'Room for a Libor increase' due to credit crisis

24 April 2008

Inter-bank rates might be on the rise again as the credit crunch continues, Bloomberg reports.

Current trends indicate that the spread between the London inter-bank offered rate (Libor) and the equivalent overnight index swap rate (OIS) is approaching the yearly high.

OIS refers to the predicted Federal funds rate over the time-period of a loan.

Libor for three-month loans is 0.88 per cent - just down on the 0.9 per cent record set on April 21st.

In turn, this is well up from the 0.24 per cent spread registered on January 24th - although down on 2007's high of 1.06 per cent, set in December.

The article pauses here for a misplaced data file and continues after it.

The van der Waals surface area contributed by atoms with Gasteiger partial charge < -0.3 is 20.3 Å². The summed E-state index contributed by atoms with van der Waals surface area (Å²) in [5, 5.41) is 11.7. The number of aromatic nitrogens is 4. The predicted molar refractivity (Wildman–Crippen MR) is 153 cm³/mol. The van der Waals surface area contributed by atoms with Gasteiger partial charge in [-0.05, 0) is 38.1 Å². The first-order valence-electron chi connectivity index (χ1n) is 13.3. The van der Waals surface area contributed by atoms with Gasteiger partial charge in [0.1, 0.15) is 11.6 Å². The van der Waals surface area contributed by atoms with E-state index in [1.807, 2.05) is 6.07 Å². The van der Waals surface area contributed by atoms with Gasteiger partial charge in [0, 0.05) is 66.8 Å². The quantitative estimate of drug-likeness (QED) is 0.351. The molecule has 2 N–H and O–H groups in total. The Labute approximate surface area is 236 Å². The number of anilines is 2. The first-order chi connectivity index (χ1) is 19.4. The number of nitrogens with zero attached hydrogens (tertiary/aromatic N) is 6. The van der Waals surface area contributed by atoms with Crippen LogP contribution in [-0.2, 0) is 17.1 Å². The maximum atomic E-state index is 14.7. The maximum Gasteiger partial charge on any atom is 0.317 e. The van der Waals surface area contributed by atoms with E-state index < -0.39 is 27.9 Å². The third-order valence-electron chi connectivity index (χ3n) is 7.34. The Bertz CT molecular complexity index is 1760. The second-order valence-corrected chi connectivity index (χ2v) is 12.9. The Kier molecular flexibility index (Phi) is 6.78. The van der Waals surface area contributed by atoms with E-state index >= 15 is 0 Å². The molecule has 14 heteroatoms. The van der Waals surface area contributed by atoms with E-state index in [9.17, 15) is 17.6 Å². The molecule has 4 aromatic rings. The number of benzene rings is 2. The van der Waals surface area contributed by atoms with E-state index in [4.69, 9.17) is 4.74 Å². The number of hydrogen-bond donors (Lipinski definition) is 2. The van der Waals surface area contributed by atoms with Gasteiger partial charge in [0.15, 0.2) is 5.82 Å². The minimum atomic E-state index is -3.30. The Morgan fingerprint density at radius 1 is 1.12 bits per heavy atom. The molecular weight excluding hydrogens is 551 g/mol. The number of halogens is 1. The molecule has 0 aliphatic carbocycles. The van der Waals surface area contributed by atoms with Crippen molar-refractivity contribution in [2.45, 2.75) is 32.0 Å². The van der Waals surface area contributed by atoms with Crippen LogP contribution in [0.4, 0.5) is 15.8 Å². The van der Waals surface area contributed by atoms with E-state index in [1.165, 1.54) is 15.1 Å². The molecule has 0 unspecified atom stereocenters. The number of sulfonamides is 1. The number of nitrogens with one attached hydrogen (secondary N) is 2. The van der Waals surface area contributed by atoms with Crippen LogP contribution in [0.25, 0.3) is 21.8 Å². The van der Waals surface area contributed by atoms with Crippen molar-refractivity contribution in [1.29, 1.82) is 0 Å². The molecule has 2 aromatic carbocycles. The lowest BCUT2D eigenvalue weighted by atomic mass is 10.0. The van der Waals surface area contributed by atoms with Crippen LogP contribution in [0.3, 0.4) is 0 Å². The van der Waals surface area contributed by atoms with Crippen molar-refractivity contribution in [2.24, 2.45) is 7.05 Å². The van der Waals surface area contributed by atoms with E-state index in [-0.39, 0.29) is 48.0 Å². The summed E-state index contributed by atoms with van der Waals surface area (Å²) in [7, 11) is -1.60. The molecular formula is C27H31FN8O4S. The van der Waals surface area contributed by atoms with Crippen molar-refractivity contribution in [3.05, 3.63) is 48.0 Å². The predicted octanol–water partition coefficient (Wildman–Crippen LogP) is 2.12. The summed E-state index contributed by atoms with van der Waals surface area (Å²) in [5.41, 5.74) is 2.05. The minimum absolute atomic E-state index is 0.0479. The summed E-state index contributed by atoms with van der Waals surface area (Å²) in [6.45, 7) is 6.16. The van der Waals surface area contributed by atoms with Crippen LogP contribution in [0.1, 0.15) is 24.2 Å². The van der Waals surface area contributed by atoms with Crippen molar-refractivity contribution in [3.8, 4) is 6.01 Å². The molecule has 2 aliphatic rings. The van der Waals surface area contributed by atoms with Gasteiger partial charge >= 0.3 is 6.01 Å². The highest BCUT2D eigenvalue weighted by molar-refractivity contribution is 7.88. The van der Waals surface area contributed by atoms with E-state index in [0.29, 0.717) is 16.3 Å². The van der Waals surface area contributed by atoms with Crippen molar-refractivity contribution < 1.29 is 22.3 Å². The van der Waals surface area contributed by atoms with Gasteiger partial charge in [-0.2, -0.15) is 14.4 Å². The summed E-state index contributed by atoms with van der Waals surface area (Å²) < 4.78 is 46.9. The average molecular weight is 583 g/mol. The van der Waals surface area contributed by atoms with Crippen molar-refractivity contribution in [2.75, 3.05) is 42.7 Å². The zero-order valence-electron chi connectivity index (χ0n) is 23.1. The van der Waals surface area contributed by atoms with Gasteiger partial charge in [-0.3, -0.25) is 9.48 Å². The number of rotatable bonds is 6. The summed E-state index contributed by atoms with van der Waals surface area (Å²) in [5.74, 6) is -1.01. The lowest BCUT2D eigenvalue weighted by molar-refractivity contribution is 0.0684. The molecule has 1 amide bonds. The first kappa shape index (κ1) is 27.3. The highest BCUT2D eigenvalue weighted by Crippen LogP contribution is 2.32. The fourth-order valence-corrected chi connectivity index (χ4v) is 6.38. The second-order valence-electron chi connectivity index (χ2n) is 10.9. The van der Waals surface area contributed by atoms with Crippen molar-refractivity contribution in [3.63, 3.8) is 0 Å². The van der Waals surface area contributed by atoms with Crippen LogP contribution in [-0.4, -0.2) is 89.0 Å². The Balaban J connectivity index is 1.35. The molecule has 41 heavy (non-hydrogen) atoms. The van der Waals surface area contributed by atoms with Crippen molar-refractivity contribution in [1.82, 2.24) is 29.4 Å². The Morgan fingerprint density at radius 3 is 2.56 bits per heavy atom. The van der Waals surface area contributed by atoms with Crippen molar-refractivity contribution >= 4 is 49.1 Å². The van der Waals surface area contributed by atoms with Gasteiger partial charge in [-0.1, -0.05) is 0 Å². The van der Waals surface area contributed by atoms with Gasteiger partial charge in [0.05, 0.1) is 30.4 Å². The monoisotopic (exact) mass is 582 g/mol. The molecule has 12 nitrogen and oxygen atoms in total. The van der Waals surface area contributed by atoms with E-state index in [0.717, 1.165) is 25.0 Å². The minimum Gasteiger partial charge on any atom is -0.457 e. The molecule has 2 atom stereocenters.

A large disparity between Libor and OIS is indicative of banks' nervousness in advancing funds to each other.

This is, in turn, a key feature of the credit crunch - which has seen banks announce multi billion dollar write-downs due to their exposure the now-collapsed sub-prime sector.

Speaking to the news agency, Bulent Baygun at BNP Paribas commented: "Given the dynamics that have persisted in the past few weeks, it looks like there could be a little bit more room for an increase.''

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